If you’ve been shopping around for magnesium or zinc supplements, you might have noticed that they often appear together. In this article, we’ll break down the benefits of both of these essential minerals and explain why they go together so well…
What are magnesium and zinc?
Magnesium and zinc are both essential minerals you need for optimal health, and they’re each involved in hundreds of biochemical processes in the body. Some of zinc’s starring roles include:
- Blood clotting
- Wound healing
- Immune function
- Bone maintenance
- Enzyme production
- Macronutrient (fat, carbs, protein) metabolism
- Protein and DNA synthesis
- Cell growth and division
- Sense of taste and smell
Some of magnesium’s important jobs include:
- Bone synthesis (creation)
- Blood sugar control
- Blood pressure regulation
- Immune regulation
- Energy production
- DNA and RNA synthesis
- Protein synthesis
Magnesium is also known as an electrolyte as it helps to run and regulate the body’s electrical systems. That means it plays a major part in things like:
- Muscle movement
- Nerve function
- Heart rhythm
How much magnesium and zinc do you need?
The recommended magnesium dosage and intake vary depending on your age and sex. The tables below show the adequate intake (AI) and recommended dietary allowance (RDA) from the National Institute of Health.
|Birth to 6 months||30 mg*||30 mg*|
|7–12 months||75 mg*||75 mg*|
|1–3 years||80 mg||80 mg|
|4–8 years||130 mg||130 mg|
|9–13 years||240 mg||240 mg|
|14–18 years||410 mg||360 mg||400 mg||360 mg|
|19–30 years||400 mg||310 mg||350 mg||310 mg|
|31–50 years||420 mg||320 mg||360 mg||320 mg|
|51+ years||420 mg||320 mg|
|Birth to 6 months*||2 mg||2 mg|
|7–12 months||3 mg||3 mg|
|1–3 years||3 mg||3 mg|
|4–8 years||5 mg||5 mg|
|9–13 years||8 mg||8 mg|
|14–18 years||11 mg||9 mg||12 mg||13 mg|
|19+ years||11 mg||8 mg||11 mg||12 mg|
* Adequate Intake (AI)
What happens if you don’t get enough?
Your body can’t produce magnesium or zinc by itself, so you have to get both from your diet (or from supplements). Because magnesium and zinc are involved in so many critical processes in your body, not getting enough of either on a regular basis can have some serious consequences for your health and well-being.
Lots of people fall short of the recommended daily magnesium intake. Some people don’t eat enough magnesium-rich foods, and thanks to a major decline in food quality, others eat foods that should have lots of magnesium but don’t. And for some people, certain illnesses or medications can affect how much magnesium they absorb from their food, or how much they lose before the body has a chance to use it.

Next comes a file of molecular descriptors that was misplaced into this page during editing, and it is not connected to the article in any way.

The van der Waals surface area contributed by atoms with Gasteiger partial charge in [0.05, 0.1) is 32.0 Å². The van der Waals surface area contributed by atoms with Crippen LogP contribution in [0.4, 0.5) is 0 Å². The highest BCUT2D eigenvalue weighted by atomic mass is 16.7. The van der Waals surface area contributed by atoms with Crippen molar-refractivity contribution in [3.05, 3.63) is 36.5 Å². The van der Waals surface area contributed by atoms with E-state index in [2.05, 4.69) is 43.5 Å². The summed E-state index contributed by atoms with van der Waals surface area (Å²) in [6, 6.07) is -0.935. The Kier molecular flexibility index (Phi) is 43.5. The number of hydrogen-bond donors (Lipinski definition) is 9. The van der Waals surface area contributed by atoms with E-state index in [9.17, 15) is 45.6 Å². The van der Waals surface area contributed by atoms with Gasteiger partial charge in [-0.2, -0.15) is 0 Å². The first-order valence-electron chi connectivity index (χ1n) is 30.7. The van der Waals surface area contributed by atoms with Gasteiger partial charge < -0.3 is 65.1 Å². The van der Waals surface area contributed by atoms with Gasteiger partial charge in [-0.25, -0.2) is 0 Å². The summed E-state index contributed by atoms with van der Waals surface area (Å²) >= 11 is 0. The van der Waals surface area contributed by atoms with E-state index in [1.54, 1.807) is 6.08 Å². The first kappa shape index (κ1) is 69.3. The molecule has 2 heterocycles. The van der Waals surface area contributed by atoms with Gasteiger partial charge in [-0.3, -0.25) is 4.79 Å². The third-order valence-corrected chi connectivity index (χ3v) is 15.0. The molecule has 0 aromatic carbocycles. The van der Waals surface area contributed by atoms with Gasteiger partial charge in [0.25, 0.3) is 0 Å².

It’s hard to know if you have a magnesium deficiency, but telltale signs and symptoms include:
- Muscle cramps, stiffness, or spasms
- Eye twitches
- Headaches or migraines
- Numbness or tingling
- Irregular heartbeat or palpitations (a “fluttering” sensation in your chest)
- Anxiety, depression, or low mood
Zinc is a trace mineral, so you only need tiny amounts compared to magnesium. However, your body can’t store zinc, so it’s extra-important to consume it regularly and keep those levels topped up.
Just like magnesium, zinc deficiencies can be caused by low dietary intake and/or health conditions. These include:
- Vegetarian or vegan diets. Zinc found in plant-based foods has lower bioavailability than zinc found in meat and fish.
- Poor absorption. This can be caused by issues like inflammatory bowel disease (IBD), chronic diarrhea, or recent gastrointestinal surgery.
- Pregnancy or breastfeeding. Zinc is critical for growth and development, so mum needs extra zinc to meet her baby’s needs too.
- Burns, ulcers, or serious infection. Zinc is essential for immune health and healing, particularly of the skin.
- Alcoholism or heavy drinking. Alcohol makes it harder for the body to absorb zinc.
Some of the biggest dangers of a zinc deficiency come from its effect on your immune system. You might find yourself more vulnerable to infections like pneumonia, and recovery might be slower and more difficult. It can also make wound healing slower, leaving you more vulnerable to infections that you might struggle to fight off.
Because zinc is important for development, deficiency can stunt growth in babies, children, and adolescents. And because of zinc’s role in digestion and metabolism, you might struggle to get proper nourishment from your diet.